Charity 100 Index boards include increasing numbers of women, but they are falling short in other areas of diversity, according to the Trustee Leadership of the Largest 100 Charities survey published this month.
The survey, which is in its third year, is a biennial look into the make-up of trustee boards on the Charity 100 Index, which tracks income levels of the largest 100 charities in the UK.
It finds that the proportion of women sitting on Charity 100 Index boards has gone up from 31 per cent in 2011 to 33 per cent in 2012, equivalent to an increase in numbers of 6 per cent. On the FTSE100, women account for 15.6 per cent of all board seats; up from 12.5 per cent in 2011.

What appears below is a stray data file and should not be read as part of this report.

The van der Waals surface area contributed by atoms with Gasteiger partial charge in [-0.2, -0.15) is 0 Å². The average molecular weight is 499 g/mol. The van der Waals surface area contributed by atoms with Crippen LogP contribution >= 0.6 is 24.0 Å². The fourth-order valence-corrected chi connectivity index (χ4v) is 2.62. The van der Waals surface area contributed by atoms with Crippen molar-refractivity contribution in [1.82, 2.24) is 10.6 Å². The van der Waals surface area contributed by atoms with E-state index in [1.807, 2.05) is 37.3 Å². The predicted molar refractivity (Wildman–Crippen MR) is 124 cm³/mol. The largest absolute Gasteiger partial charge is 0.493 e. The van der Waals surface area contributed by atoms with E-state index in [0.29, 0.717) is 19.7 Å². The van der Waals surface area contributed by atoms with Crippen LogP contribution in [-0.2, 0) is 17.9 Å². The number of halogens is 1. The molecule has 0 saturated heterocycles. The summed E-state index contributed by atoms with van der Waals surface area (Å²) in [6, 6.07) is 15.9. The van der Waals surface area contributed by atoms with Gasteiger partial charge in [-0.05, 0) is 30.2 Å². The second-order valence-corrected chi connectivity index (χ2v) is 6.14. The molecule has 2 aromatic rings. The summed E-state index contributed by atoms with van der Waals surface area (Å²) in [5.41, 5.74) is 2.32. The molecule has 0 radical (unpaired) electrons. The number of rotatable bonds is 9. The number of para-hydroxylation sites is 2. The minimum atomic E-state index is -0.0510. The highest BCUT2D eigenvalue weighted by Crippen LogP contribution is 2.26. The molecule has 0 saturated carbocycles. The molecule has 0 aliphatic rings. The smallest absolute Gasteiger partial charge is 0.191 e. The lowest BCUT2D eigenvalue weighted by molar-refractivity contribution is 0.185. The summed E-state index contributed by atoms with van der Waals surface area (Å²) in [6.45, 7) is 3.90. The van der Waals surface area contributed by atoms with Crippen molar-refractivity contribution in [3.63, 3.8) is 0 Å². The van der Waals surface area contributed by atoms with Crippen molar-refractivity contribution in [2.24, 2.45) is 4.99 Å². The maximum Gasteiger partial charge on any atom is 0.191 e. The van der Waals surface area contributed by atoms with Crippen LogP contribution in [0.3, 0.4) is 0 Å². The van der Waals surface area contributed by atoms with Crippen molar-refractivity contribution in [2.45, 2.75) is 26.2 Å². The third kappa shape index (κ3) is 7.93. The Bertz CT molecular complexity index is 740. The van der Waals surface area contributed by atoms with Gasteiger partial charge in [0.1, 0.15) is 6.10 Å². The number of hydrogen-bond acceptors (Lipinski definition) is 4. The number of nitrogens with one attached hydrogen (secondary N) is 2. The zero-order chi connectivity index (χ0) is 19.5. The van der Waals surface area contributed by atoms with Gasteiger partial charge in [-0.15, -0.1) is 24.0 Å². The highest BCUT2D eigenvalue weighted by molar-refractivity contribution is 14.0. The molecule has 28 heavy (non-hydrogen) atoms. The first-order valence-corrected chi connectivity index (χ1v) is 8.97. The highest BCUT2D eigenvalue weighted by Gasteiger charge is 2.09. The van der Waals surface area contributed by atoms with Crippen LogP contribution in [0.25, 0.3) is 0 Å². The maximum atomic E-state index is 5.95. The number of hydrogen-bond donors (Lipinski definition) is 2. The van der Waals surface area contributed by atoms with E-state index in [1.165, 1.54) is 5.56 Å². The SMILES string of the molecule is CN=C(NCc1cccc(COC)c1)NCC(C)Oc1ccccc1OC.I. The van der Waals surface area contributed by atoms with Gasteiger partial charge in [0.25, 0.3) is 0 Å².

The six charities that had the biggest year-on-year increase in the proportion of women on their trustee boards were Victim Support; VSO; Nuffield Health; United Church Schools Foundation; Great Ormond Street Hospital Children’s Charity and the National Autistic Society.
The typical profile of a chair on the Charity 100 Index list is male, 62, white, having served 3.6 years.
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For the full survey and a comprehensive list of the diversity balance of each 100 Index charity click here.